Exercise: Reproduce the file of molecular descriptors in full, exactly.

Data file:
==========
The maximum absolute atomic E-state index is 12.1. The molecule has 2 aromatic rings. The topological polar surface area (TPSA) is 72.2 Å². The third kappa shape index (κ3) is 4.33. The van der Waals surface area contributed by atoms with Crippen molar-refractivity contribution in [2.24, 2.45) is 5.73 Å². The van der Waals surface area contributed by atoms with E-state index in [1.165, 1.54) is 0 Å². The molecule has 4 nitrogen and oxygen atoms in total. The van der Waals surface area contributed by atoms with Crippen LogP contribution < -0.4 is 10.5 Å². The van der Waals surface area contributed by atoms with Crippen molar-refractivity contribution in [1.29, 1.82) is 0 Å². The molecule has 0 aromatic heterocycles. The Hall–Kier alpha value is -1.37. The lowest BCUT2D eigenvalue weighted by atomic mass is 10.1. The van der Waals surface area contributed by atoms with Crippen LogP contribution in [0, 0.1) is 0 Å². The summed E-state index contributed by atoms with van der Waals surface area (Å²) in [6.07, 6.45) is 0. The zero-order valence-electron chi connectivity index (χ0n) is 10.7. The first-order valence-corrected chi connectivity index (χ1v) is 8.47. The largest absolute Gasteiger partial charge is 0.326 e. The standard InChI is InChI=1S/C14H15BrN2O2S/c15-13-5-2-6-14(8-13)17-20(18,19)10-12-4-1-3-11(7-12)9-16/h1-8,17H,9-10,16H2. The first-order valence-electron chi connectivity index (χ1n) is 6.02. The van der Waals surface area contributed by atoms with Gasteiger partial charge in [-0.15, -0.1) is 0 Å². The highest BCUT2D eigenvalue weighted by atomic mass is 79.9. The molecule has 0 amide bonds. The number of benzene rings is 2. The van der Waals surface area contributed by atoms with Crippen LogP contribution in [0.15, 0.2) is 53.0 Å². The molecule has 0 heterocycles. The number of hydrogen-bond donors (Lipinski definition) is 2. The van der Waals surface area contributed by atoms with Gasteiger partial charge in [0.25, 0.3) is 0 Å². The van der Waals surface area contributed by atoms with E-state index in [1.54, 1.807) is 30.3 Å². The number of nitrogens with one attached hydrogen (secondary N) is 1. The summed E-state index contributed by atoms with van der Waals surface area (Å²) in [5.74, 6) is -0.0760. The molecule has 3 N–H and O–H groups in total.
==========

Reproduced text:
The maximum absolute atomic E-state index is 12.1. The molecule has 2 aromatic rings. The topological polar surface area (TPSA) is 72.2 Å². The third kappa shape index (κ3) is 4.33. The van der Waals surface area contributed by atoms with Crippen molar-refractivity contribution in [2.24, 2.45) is 5.73 Å². The van der Waals surface area contributed by atoms with E-state index in [1.165, 1.54) is 0 Å². The molecule has 4 nitrogen and oxygen atoms in total. The van der Waals surface area contributed by atoms with Crippen LogP contribution < -0.4 is 10.5 Å². The van der Waals surface area contributed by atoms with Crippen molar-refractivity contribution in [1.29, 1.82) is 0 Å². The molecule has 0 aromatic heterocycles. The Hall–Kier alpha value is -1.37. The lowest BCUT2D eigenvalue weighted by atomic mass is 10.1. The van der Waals surface area contributed by atoms with Crippen LogP contribution in [0, 0.1) is 0 Å². The summed E-state index contributed by atoms with van der Waals surface area (Å²) in [6.07, 6.45) is 0. The zero-order valence-electron chi connectivity index (χ0n) is 10.7. The first-order valence-corrected chi connectivity index (χ1v) is 8.47. The largest absolute Gasteiger partial charge is 0.326 e. The standard InChI is InChI=1S/C14H15BrN2O2S/c15-13-5-2-6-14(8-13)17-20(18,19)10-12-4-1-3-11(7-12)9-16/h1-8,17H,9-10,16H2. The first-order valence-electron chi connectivity index (χ1n) is 6.02. The van der Waals surface area contributed by atoms with Gasteiger partial charge in [-0.15, -0.1) is 0 Å². The highest BCUT2D eigenvalue weighted by atomic mass is 79.9. The molecule has 0 amide bonds. The number of benzene rings is 2. The van der Waals surface area contributed by atoms with Crippen LogP contribution in [0.15, 0.2) is 53.0 Å². The molecule has 0 heterocycles. The number of hydrogen-bond donors (Lipinski definition) is 2. The van der Waals surface area contributed by atoms with Gasteiger partial charge in [0.25, 0.3) is 0 Å². The van der Waals surface area contributed by atoms with E-state index in [1.54, 1.807) is 30.3 Å². The number of nitrogens with one attached hydrogen (secondary N) is 1. The summed E-state index contributed by atoms with van der Waals surface area (Å²) in [5.74, 6) is -0.0760. The molecule has 3 N–H and O–H groups in total.